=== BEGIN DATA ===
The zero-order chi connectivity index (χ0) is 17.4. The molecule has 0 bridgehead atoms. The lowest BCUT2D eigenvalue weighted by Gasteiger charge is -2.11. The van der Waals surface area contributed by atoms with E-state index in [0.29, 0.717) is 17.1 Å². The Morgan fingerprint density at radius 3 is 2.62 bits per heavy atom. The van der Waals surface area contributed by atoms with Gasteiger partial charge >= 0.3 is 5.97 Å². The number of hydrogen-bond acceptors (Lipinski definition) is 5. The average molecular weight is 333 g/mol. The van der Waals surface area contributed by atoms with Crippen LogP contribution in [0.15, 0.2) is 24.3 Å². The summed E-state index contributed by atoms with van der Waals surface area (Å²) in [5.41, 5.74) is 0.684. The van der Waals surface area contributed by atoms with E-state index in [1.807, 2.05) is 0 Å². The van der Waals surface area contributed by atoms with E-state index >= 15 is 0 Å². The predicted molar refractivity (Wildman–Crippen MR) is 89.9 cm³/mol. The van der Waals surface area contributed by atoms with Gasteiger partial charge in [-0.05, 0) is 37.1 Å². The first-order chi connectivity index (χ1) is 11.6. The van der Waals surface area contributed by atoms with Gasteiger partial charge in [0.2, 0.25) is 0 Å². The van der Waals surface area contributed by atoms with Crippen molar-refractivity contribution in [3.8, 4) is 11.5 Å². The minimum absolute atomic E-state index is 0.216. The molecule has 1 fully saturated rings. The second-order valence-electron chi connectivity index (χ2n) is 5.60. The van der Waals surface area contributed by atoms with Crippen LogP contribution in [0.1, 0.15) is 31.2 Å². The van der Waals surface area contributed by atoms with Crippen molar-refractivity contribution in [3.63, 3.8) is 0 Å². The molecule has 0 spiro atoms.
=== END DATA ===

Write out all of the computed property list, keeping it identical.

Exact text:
The zero-order chi connectivity index (χ0) is 17.4. The molecule has 0 bridgehead atoms. The lowest BCUT2D eigenvalue weighted by Gasteiger charge is -2.11. The van der Waals surface area contributed by atoms with E-state index in [0.29, 0.717) is 17.1 Å². The Morgan fingerprint density at radius 3 is 2.62 bits per heavy atom. The van der Waals surface area contributed by atoms with Gasteiger partial charge >= 0.3 is 5.97 Å². The number of hydrogen-bond acceptors (Lipinski definition) is 5. The average molecular weight is 333 g/mol. The van der Waals surface area contributed by atoms with Crippen LogP contribution in [0.15, 0.2) is 24.3 Å². The summed E-state index contributed by atoms with van der Waals surface area (Å²) in [5.41, 5.74) is 0.684. The van der Waals surface area contributed by atoms with E-state index in [1.807, 2.05) is 0 Å². The van der Waals surface area contributed by atoms with E-state index >= 15 is 0 Å². The predicted molar refractivity (Wildman–Crippen MR) is 89.9 cm³/mol. The van der Waals surface area contributed by atoms with Gasteiger partial charge in [-0.05, 0) is 37.1 Å². The first-order chi connectivity index (χ1) is 11.6. The van der Waals surface area contributed by atoms with Gasteiger partial charge in [0.2, 0.25) is 0 Å². The van der Waals surface area contributed by atoms with Crippen molar-refractivity contribution in [3.8, 4) is 11.5 Å². The minimum absolute atomic E-state index is 0.216. The molecule has 1 fully saturated rings. The second-order valence-electron chi connectivity index (χ2n) is 5.60. The van der Waals surface area contributed by atoms with Crippen LogP contribution in [0.1, 0.15) is 31.2 Å². The van der Waals surface area contributed by atoms with Crippen molar-refractivity contribution in [3.63, 3.8) is 0 Å². The molecule has 0 spiro atoms.